The Kerr Articulator was the third patented with the adjustable condylar guide feature following those of William Walker (1896; patent #'s 556,949 and 556,950 ) and Clemens Huberty (1901; patent # 686,613). It was the first one of this type with a simple and practical design and was aggressively promoted by the Kerr Dental Manufacturing Company. Interesting design features include the condylar controls placed at the level of the occlusal plane and a vertical stop table located behind the casts. Kerr's design error was not placing calibration units on the condylar controls. Alfred Gysi asserted that his claim for an incisal pin and guide was denied by the U.S. Patent Office because Kerr's posterior stop was regarded as comparable to the incisal guide.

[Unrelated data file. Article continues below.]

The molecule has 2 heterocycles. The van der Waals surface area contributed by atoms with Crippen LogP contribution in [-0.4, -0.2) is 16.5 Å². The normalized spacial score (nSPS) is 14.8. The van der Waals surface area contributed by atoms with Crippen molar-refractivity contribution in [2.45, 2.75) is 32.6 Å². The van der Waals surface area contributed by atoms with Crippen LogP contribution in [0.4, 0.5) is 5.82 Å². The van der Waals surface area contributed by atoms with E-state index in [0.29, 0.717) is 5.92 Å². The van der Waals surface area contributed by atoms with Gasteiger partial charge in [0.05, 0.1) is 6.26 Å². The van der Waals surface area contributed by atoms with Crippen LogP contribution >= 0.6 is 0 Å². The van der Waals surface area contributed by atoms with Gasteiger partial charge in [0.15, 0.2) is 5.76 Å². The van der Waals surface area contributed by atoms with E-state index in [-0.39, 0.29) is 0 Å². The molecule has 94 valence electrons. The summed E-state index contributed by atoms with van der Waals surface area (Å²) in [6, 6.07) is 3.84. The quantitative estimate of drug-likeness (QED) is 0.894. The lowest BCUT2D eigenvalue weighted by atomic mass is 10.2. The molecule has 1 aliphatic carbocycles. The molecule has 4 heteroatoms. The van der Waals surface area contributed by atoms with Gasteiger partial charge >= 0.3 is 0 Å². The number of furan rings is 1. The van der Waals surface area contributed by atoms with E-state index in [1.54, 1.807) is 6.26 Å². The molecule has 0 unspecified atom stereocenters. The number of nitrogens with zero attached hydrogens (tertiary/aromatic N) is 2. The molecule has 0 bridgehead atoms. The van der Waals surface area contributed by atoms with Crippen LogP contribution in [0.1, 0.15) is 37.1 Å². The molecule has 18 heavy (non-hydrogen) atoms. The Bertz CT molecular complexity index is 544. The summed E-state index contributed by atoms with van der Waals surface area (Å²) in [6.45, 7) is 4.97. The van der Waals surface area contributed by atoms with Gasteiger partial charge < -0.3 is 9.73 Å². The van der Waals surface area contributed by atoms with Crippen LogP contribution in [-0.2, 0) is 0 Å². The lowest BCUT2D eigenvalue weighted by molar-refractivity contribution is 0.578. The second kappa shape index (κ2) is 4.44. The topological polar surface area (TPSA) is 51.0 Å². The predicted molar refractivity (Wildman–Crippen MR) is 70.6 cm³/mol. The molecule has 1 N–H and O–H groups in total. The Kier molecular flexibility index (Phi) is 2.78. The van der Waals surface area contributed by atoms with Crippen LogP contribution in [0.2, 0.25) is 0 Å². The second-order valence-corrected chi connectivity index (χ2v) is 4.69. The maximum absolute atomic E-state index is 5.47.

Dr. Edgar N. Starcke's articles in the Journal of Prosthodontics have more information on the history of articulators.